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        Love of loath the looks, the 145 was the first sign that Alfa was becoming adventurous. The 155 was Ok looking, but boxy, the 164 sleek but not radical. But look where Alfa have got to now - 156 - wow! 166 - wow(ish) GTV, yep - and wait for the ALfa147. well it all started here. Fiat group obviously had this thing in the early 90's about using the sam floor pan for 3 and 5 door options - Brava and Bravo for example. here it was 145 and 146. Also, they always think that 3 door buyers are less conservative in their tastes. The 146 was a neat little saloon, but the 145 - although common from the A posts forward - was altogether a bit more stylish. big front doors are followed by a slight upturned kink in the window line before a cut off rear end. The rear window dips where the wiper is based (centrally) - and Ford have copied this EXACTLY on the Focus - check it out. Some say this looks like a breadvan (my wife included - she has a 146), I really like it - there again I like the 147, she doesn't. there again I like ANYTHING Alfa, she is more discerning! The car is actually a lot bigger than you think - this is no Punto/Fiesta sized supermini, but a full blown Escort rival. It is as wide as a 155 (I've checked parkers) and the internal space is just about the same, amazingly. Boot space suffers a bit as this is a tocuh shorter than the 146. The range started with the old boxer engines. Unfortunately, this wonderful engine was a tocuh past its sell by date (it forst appeared in a sud in the very early 70s). It was fully fuel injected and had the now obligatory 16 valves, but until the 145 was fitted with the glorious twin sparks (how DO alfa do it), the car never really took off here. Even then it didn't much of course, but it is much more desirable second hand than old Alfas, and holds valiue better 9which isn't saying much) The range is stil on sale, though not for much longer as
        the 147 arrives in January - the 147 is dispensing with the twin body styles and will add a 5 door version to the 3 door later next year. Engines are 1.6 (120bhp), 1.8 (144 bhp) and 2.0 (155). Earlier versions are a tocuh less powerful and less torquey. The 1.8 in particular is a very good buy in this car (it is actually a 1747cc, so amazingly poweful). It costs quite a bit less, is more economic of course and usually drops the car one insurance class (insurance is typically group 13 to 15!). The 1.6 still goes well, though is geared lower to compensate for a higher peak torque point. It is amazingly economic though - returning 30+ around town. All engines are 16 valve, and are Twin Sparks where each cylinder has two spark plugs, the second, smaller one, firing on teh exhaust stroke to clean up emissions primarily - presumably allowing the engines to run a little dirtier and more powerfully on the main stroke in the first place. Sounds expensive, but the plugs last 60,000 miles. Servicing is now 12,000 miles and is not extensive - just £80 for my first service at an Alfa garage. All engines rev so beatifully all the way up the range, red lining at 7,000 rpm. They don't falter and never seem to run out of power - Jeremy Clarkson said (whilst pouring scorn on the 2.4 JTD diesel), "what is the point of an Alfa engine that runs out of steam at 4,000 rpm 9the diesel) when all other engines are gathering themsleves togther for a glorious assault on the upper reaches of the rev band" (or somethign along those lines!) Get the picture? The 2.0 litre is even better in that it gets counterbalancing shafts too. Unlike the 146, the 145 top of the range 2 litregets a better hot hatch treatment in the Cloverleaf format. Still quite understated, but with body coloured sill extensions, roof lip spolier, green cloverleaf crests... All 145s now come with good equipment - 4 airbags for example, but the interiors are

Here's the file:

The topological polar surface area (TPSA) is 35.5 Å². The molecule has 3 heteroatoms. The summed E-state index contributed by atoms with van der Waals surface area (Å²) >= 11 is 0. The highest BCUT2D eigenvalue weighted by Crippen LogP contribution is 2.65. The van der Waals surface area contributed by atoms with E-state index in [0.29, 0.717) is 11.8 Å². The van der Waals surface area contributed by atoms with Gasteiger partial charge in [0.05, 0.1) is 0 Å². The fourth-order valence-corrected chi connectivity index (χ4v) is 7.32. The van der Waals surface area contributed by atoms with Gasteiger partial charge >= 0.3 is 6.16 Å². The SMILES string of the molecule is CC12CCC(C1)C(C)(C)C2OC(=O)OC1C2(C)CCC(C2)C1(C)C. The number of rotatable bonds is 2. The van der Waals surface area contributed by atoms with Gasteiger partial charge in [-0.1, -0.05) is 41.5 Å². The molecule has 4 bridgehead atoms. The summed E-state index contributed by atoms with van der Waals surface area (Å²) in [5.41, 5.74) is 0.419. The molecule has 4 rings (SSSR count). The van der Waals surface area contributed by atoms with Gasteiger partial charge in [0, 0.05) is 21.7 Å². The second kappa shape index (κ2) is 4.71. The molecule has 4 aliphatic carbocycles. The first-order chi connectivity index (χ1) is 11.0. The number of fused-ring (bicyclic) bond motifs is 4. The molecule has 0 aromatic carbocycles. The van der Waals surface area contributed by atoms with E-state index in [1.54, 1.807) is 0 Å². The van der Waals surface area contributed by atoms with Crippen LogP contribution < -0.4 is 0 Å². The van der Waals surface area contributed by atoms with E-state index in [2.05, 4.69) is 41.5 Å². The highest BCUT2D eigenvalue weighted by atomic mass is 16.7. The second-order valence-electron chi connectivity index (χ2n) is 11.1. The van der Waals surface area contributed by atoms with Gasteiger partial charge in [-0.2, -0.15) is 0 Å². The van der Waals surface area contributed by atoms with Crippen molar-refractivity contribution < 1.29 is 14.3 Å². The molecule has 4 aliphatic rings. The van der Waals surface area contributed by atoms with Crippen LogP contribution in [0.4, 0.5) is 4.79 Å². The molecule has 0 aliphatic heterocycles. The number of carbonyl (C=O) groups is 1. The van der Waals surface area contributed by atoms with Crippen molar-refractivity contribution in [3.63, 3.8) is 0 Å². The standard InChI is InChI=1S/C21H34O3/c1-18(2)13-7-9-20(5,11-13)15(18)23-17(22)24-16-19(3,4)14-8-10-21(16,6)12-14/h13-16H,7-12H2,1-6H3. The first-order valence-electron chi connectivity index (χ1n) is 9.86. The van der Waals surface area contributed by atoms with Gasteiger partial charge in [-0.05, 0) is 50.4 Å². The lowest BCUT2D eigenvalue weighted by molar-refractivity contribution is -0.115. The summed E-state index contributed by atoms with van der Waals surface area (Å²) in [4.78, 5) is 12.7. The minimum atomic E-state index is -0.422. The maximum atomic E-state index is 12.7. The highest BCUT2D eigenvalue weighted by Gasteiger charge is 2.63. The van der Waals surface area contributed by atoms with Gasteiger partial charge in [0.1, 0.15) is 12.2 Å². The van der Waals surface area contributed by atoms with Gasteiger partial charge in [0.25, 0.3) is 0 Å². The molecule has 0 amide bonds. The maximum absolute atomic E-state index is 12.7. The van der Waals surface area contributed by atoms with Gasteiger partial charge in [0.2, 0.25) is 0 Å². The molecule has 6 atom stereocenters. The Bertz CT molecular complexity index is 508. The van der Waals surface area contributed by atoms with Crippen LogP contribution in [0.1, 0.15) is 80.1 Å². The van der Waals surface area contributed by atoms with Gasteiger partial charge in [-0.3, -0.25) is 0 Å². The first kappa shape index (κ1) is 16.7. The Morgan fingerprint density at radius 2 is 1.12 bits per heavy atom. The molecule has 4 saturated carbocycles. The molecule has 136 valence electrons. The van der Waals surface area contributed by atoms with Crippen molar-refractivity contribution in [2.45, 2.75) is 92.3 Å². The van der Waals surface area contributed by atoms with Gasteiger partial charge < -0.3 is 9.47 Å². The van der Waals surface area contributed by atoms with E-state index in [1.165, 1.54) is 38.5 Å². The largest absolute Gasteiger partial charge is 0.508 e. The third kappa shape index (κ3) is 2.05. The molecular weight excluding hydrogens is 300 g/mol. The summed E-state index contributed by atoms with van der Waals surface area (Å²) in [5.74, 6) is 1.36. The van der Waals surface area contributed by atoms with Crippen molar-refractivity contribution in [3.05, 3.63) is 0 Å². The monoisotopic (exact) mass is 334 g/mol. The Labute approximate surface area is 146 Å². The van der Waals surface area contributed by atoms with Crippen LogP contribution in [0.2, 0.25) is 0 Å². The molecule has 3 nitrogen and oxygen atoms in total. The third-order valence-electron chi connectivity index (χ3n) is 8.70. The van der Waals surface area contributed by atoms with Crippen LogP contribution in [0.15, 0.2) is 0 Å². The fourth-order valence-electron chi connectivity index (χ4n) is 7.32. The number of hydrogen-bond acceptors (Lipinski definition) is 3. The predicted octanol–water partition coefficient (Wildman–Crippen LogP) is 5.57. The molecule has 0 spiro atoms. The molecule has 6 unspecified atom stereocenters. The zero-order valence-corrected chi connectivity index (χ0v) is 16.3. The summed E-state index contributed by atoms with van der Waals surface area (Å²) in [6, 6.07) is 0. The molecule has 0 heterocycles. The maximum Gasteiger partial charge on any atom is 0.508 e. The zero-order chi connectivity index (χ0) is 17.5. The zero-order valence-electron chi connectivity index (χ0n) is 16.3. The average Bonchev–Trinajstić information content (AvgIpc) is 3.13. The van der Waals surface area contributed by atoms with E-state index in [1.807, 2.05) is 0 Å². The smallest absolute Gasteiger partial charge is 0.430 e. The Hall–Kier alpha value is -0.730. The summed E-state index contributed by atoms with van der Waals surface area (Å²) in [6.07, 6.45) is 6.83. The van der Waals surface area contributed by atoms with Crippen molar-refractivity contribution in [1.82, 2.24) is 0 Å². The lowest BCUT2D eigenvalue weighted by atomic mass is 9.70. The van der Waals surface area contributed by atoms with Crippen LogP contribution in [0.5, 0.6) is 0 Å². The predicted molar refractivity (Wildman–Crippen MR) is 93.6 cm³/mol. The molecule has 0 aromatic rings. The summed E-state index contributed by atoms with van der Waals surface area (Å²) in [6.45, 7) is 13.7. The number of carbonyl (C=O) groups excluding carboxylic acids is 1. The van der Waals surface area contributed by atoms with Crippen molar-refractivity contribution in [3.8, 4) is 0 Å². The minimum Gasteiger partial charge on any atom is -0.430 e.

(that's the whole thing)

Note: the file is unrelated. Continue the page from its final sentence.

not the strong point. Alfa did not produce a RH drive version of their third generation interior which is markedly better. Instruments are OK, though a bit limited for an Alfa, but th central dash is big. flat and quite ugly. In front of the passeger the whole dash is cut away, giving a lot more space, but make the glove box a sock box down by the passenger's feet - and so tiny too. Enough of the interior - Which? said it lacked storage space! Well I'm glad if which readers won't buy it because of that! Engines aside, it handles well, though the car seems slightly tall. Steering is fantastic- the best set up you'll find anywhere with the now legendary (well...) fast rack steering taking just 2 turns lock to lock (most cars take 3 minimum). The wheel is small because the power steering assistance has to be great. The steering lacks quite the full feel of the older set up, but its responsivenes smakes up for it 9reportedly this is better on the 147) So, all in all a practical, stylish, sporting alternative - as Alfas always have been. Thankfully they are starting to make cars properly - though in the 145 not up to top German or Japanese standards. They certainly style them better and better, and they also show no sign at all of being capable of producing anything less than the best engines around.

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          03.09.2000 01:13
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          1 Comment

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          The Alfa Romeo 145 Cloverleaf. Very fast 2 litre 16v engine, variable valve tech, 8 spark plugs, distinctive look, very spacious inside... so what's the problem? Yep, its the dealers. They either don't know how to fix things on the car, or when they do, they charge twice the price on parts and labour of an independent garage - and thats if you can find a dealership that's local. Although if you do end up at one - whilst they scratch their heads checking your car - it does give you a chance to wander round eyeing up your next alfa, because despite all you'll want another one !! I've had two 145s so far, first a 145 1.7 16v boxer. This was pretty good really, but very very thirsty. So I traded up to a cloverleaf 3 years ago. Overall its done well. Its very economical on petrol for a 2 litre 16v, its comfortable on long journeys, and has very quick steering like all modern alfas. Mine's a metallic plum colour which does look rather strange but I still get people coming up saying they love the car so it can't be too bad I guess. Overall its better than most cars, but a bit quirky. If you want a car that you don't have to think or worry about then maybe its not for you. On the other hand if you want something just a little bit different then go for it (or wait till the 147 is out later in 2001).